Now that summer is shading into fall, winter squashes like pumpkin and butternut are showing up everywhere. You’ll find them perched in all their earth-toned glory among the produce, pre-cut and bagged in the refrigerated section, and of course the most accessible way: pre-cooked, mashed, and nestled into cans. I’m a fan of squash however I can get it, but for quick breads and cakes, I opt for the canned variety since it’s by far the easiest to use. And nowadays you can find canned butternut, too! (Unsweetened canned sweet potato tastes much like pumpkins and butternut and can be used interchangeably.)
For these breakfast blondies, I opted for pumpkin, but feel free to substitute your favorite winter squash. Should you have some leftover roasted or simmered squash, just mash it smooth with a fork and use the fresh version — fresh-roasted acorn squash would be especially lovely in these blondies. And feel free to swap out the pecans for your favorite nut, too. (Walnuts also pair particularly well with squash.) Heck, if you’d like to make this more of a dessert or a special breakfast treat, go ahead and throw some chopped 85% dark chocolate into the batter. Waking up is more fun when chocolate is involved!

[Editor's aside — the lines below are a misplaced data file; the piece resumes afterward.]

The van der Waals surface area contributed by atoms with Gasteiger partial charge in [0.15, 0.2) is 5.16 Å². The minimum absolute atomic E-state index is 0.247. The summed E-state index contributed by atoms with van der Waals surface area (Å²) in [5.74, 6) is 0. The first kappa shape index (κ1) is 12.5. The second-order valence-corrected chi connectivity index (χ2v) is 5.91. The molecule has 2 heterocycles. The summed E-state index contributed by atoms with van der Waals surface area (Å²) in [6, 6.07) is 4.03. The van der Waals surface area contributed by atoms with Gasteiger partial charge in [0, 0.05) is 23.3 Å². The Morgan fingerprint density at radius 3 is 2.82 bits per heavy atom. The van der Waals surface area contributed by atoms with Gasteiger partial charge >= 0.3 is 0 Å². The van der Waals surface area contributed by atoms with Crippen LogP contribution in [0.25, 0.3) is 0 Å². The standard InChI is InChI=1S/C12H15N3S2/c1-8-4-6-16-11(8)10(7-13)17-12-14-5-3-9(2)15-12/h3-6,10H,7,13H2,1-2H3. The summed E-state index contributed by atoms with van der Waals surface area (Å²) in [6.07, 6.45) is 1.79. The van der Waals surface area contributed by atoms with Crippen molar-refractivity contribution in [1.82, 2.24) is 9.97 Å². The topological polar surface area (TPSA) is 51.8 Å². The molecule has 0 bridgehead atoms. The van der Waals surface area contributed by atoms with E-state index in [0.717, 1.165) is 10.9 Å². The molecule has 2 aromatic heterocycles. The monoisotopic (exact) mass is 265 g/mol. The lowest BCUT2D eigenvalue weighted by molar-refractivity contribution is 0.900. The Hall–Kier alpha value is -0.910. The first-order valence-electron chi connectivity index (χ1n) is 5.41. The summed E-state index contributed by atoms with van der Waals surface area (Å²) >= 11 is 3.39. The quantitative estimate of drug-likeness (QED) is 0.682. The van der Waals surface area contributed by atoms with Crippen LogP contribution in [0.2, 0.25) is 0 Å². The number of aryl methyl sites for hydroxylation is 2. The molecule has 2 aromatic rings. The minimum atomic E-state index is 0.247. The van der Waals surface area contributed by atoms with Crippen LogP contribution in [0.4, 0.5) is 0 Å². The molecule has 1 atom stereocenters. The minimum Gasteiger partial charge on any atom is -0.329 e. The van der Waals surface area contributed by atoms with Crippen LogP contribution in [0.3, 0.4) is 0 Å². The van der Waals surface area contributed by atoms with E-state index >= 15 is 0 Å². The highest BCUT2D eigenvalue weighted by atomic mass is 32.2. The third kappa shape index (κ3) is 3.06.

Pumpkin Breakfast Blondies Makes an 8”x8” pan.
1/2 cup teff flour*
1/2 cup raw buckwheat flour*
1 teaspoon cinnamon
1 teaspoon allspice
Dash sea salt
1 teaspoon baking powder
1/4 cup date sugar** OR sucanat
4 ounces pecans OR walnuts, chopped
1 cup canned pumpkin OR canned butternut
1/4 cup maple syrup
1 egg, preferably from free-range hens
1 teaspoon vanilla
Preheat oven to 350F. Grease an 8”x8” glass pan with butter and set aside.
In a large bowl, whisk together flours, spices, salt, baking powder, date sugar, and pecans.
In another bowl, whisk together the remaining ingredients. Stir the wet ingredients into the dry. If you’re making gluten-free blondies, you can stir vigorously until well-blended. If you’re making wheat-based blondies, stir until just blended.
Bake 25 minutes or until an inserted toothpick comes out clean and warm. Leftover blondies can be refrigerated for a week.
* These are gluten-free flours. If you’d rather make wheat-based blondies, opt for 1 cup kamut, spelt, or whole-wheat flour.
** If you want your blondies to be sweeter, use sucanat. If you’d prefer your blondies to be less sweet and have more fiber and nutrients, opt for date sugar. (Seeing as these are intended to be breakfast blondies, they don’t need to be overly sweet. You can always add a drizzle of maple syrup when you eat them. And including a teaspoon each of cinnamon and allspice provides a natural sweetness.)